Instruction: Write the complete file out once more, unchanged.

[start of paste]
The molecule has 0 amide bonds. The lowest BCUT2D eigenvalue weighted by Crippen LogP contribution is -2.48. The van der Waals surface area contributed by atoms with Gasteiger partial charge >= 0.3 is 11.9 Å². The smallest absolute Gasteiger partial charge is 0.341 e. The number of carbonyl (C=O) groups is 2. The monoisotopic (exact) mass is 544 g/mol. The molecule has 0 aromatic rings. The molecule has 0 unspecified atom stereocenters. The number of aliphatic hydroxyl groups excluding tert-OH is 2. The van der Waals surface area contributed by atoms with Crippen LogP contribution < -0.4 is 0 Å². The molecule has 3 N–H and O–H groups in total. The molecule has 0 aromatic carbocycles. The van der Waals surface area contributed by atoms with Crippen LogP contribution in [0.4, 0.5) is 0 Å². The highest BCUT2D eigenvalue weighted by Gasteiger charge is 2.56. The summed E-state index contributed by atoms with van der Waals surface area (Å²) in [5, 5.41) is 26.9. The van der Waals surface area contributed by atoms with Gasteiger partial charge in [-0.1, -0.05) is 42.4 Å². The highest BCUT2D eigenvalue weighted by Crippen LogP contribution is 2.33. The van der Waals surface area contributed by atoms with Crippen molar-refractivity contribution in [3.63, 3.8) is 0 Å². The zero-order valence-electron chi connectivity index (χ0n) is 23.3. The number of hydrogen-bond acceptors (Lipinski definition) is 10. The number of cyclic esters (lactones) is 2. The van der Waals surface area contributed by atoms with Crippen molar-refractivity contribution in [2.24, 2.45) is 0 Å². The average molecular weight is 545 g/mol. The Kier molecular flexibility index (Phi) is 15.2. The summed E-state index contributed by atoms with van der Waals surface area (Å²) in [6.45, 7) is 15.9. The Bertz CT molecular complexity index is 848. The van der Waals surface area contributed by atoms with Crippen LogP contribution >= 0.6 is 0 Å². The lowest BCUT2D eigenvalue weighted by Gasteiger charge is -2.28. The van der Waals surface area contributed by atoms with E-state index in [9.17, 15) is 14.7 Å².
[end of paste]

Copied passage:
The molecule has 0 amide bonds. The lowest BCUT2D eigenvalue weighted by Crippen LogP contribution is -2.48. The van der Waals surface area contributed by atoms with Gasteiger partial charge >= 0.3 is 11.9 Å². The smallest absolute Gasteiger partial charge is 0.341 e. The number of carbonyl (C=O) groups is 2. The monoisotopic (exact) mass is 544 g/mol. The molecule has 0 aromatic rings. The molecule has 0 unspecified atom stereocenters. The number of aliphatic hydroxyl groups excluding tert-OH is 2. The van der Waals surface area contributed by atoms with Crippen LogP contribution < -0.4 is 0 Å². The molecule has 3 N–H and O–H groups in total. The molecule has 0 aromatic carbocycles. The van der Waals surface area contributed by atoms with Crippen LogP contribution in [0.4, 0.5) is 0 Å². The highest BCUT2D eigenvalue weighted by Gasteiger charge is 2.56. The summed E-state index contributed by atoms with van der Waals surface area (Å²) in [5, 5.41) is 26.9. The van der Waals surface area contributed by atoms with Gasteiger partial charge in [-0.1, -0.05) is 42.4 Å². The highest BCUT2D eigenvalue weighted by Crippen LogP contribution is 2.33. The van der Waals surface area contributed by atoms with Crippen molar-refractivity contribution in [3.63, 3.8) is 0 Å². The zero-order valence-electron chi connectivity index (χ0n) is 23.3. The number of hydrogen-bond acceptors (Lipinski definition) is 10. The number of cyclic esters (lactones) is 2. The van der Waals surface area contributed by atoms with Crippen molar-refractivity contribution in [2.24, 2.45) is 0 Å². The average molecular weight is 545 g/mol. The Kier molecular flexibility index (Phi) is 15.2. The summed E-state index contributed by atoms with van der Waals surface area (Å²) in [6.45, 7) is 15.9. The Bertz CT molecular complexity index is 848. The van der Waals surface area contributed by atoms with Crippen LogP contribution >= 0.6 is 0 Å². The lowest BCUT2D eigenvalue weighted by Gasteiger charge is -2.28. The van der Waals surface area contributed by atoms with E-state index in [9.17, 15) is 14.7 Å².